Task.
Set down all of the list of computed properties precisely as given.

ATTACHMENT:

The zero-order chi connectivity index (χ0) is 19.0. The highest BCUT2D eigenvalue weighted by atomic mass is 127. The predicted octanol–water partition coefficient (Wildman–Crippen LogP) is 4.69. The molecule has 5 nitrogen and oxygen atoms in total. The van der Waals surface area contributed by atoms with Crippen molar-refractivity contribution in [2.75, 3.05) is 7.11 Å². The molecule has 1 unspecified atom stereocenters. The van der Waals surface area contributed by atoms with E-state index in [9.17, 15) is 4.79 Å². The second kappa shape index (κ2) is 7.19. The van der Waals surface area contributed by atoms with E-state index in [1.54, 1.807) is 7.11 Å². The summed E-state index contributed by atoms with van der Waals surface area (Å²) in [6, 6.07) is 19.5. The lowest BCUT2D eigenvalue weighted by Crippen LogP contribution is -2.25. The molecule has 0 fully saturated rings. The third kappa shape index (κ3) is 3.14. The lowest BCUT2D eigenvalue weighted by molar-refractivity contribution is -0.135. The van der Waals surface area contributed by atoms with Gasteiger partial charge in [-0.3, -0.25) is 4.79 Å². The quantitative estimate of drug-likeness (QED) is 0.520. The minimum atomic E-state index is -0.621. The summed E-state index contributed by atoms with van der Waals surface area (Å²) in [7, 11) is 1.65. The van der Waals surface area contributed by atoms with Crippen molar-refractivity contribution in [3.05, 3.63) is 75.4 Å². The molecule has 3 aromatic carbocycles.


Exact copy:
The zero-order chi connectivity index (χ0) is 19.0. The highest BCUT2D eigenvalue weighted by atomic mass is 127. The predicted octanol–water partition coefficient (Wildman–Crippen LogP) is 4.69. The molecule has 5 nitrogen and oxygen atoms in total. The van der Waals surface area contributed by atoms with Crippen molar-refractivity contribution in [2.75, 3.05) is 7.11 Å². The molecule has 1 unspecified atom stereocenters. The van der Waals surface area contributed by atoms with E-state index in [9.17, 15) is 4.79 Å². The second kappa shape index (κ2) is 7.19. The van der Waals surface area contributed by atoms with E-state index in [1.54, 1.807) is 7.11 Å². The summed E-state index contributed by atoms with van der Waals surface area (Å²) in [6, 6.07) is 19.5. The lowest BCUT2D eigenvalue weighted by Crippen LogP contribution is -2.25. The molecule has 0 fully saturated rings. The third kappa shape index (κ3) is 3.14. The lowest BCUT2D eigenvalue weighted by molar-refractivity contribution is -0.135. The van der Waals surface area contributed by atoms with Gasteiger partial charge in [-0.3, -0.25) is 4.79 Å². The quantitative estimate of drug-likeness (QED) is 0.520. The minimum atomic E-state index is -0.621. The summed E-state index contributed by atoms with van der Waals surface area (Å²) in [7, 11) is 1.65. The van der Waals surface area contributed by atoms with Crippen molar-refractivity contribution in [3.05, 3.63) is 75.4 Å². The molecule has 3 aromatic carbocycles.